By Dave Foxx
I’ve been having one of those really frustrating days today. I had an article for this column all written and ready to go, but something has come up that is bugging the heck outta me, and feel compelled to start over again. I don’t really have any audio that ties in with this column, so I just submitted a promo for the heck of it. I hope you like it.
So, what has my brain all tied up in knots? Yesterday, I got the results of a new study. I can’t share the results with you, as they are proprietary, but one of the assumptions made at the very beginning is that listeners tune out because of commercials. This has become an almost religious mantra in radio that I keep hearing everywhere I go.
The last few conventions I’ve seen have been filled with panelists wringing their hands over the imminent demise of broadcast radio because of iPods and satellite radio. They’re all concerned because it’s now so easy to have non-stop music at the listener’s fingertips, 24 hours a day. What a load of horse apples!
I just don’t buy the theory that people tune out because of commercials. I believe they tune out because of “BAD” commercials. Too much hype, too many clichés, too many phone numbers are all ingredients for “bad” commercials. If we can touch an emotional nerve, say something that’s interesting, funny or compelling, they will continue to listen – every time.
If we look to our broadcast cousin, television, think about the Super Bowl. Every year, millions of people tune in. It is constantly one of the highest rated TV events of the year. Why? Well, there is that little thing about the football championship going on, but there is definitely more than that. If the Yankees don’t make the World Series, I don’t watch the World Series. My team isn’t in it. What do I care? I’d rather watch reruns of Desperate Housewives. The Super Bowl has something the World Series doesn’t… brand new commercials. We ALL watch the commercials during the Super Bowl, every year. Tell me that commercials make people tune elsewhere.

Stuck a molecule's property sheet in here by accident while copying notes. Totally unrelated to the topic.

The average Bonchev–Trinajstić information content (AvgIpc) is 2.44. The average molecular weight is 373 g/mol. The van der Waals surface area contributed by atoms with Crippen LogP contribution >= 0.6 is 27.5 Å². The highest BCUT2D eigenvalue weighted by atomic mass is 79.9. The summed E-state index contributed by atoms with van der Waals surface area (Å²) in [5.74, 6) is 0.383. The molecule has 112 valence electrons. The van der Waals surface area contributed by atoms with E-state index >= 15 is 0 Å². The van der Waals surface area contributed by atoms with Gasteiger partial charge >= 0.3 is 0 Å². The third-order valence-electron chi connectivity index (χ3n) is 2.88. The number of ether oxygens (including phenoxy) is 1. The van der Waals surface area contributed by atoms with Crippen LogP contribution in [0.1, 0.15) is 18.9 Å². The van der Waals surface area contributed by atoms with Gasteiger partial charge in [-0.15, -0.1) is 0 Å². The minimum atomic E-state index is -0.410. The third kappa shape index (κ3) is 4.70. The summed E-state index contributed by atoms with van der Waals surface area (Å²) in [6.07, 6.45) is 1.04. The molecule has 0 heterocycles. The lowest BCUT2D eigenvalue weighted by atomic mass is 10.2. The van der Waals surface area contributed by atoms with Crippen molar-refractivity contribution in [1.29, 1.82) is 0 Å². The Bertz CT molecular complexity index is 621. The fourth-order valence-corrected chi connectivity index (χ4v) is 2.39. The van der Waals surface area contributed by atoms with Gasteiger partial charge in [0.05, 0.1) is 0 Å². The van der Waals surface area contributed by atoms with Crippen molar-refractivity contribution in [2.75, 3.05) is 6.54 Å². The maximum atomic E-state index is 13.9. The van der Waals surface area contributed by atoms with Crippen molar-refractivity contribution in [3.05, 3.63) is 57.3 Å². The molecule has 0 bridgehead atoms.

The assumption that people tune out because the music isn’t playing just doesn’t sit right. If people wanted juke boxes in their cars, we’d have been out of business decades ago, first with 8-tracks, then cassettes and more recently, CDs, and now iPods and satellite radio. Broadcasters have been guilty of feeding that assumption too. How many times have we said, “More music, fewer commercials?” It’s almost like we’re saying Music = GOOD; Commercials = BAD. I’m sorry, but that’s really stupid. Perhaps short sighted is more like it. Even worse is “More music, less talk.” If people really wanted less talk, they would have already jumped to satellite. Instead, this nationwide service has as many subscribers as people living in one major city like Washington, DC.
I really believe that the emphasis should not be put on fewer commercials or less talk. Put the emphasis on the real listener benefit, entertainment. Not just music, not just vital information, but entertainment is the key. THAT is why people listen to the radio. We’re their carpool companion, their office-mate or shower karaoke machine. Without the mortar we put between all the music, we become a pile of bricks with no personality and no compelling reason to listen.
This is not to say that we shouldn’t have fewer commercials or less talk. Believe me, the audience is hip to the idea of more music, and will undoubtedly migrate to the station that really provides this kind of presentation. But we really have to stop saying that commercials are bad. All we accomplish by doing this is plant the idea in the listener’s mind that when a promo or commercial comes on, they should jump to another frequency. It’s almost like we’re giving them permission to change stations. Stop that!
Instead, make sure that every promo, sweeper and commercial is entertaining! We want them to listen to at least some of the commercials or our revenue will dry up. Commercials are GOOD. Commercials pay our salaries and pay for all the cool toys we play with every day. Make the commercials and promos special. Make sure they reach out and touch the listener in some way. Make sure they have emotional content. Make your promos, sweepers and commercials as good as the music.
Of course, that’s why you’re reading this magazine, right?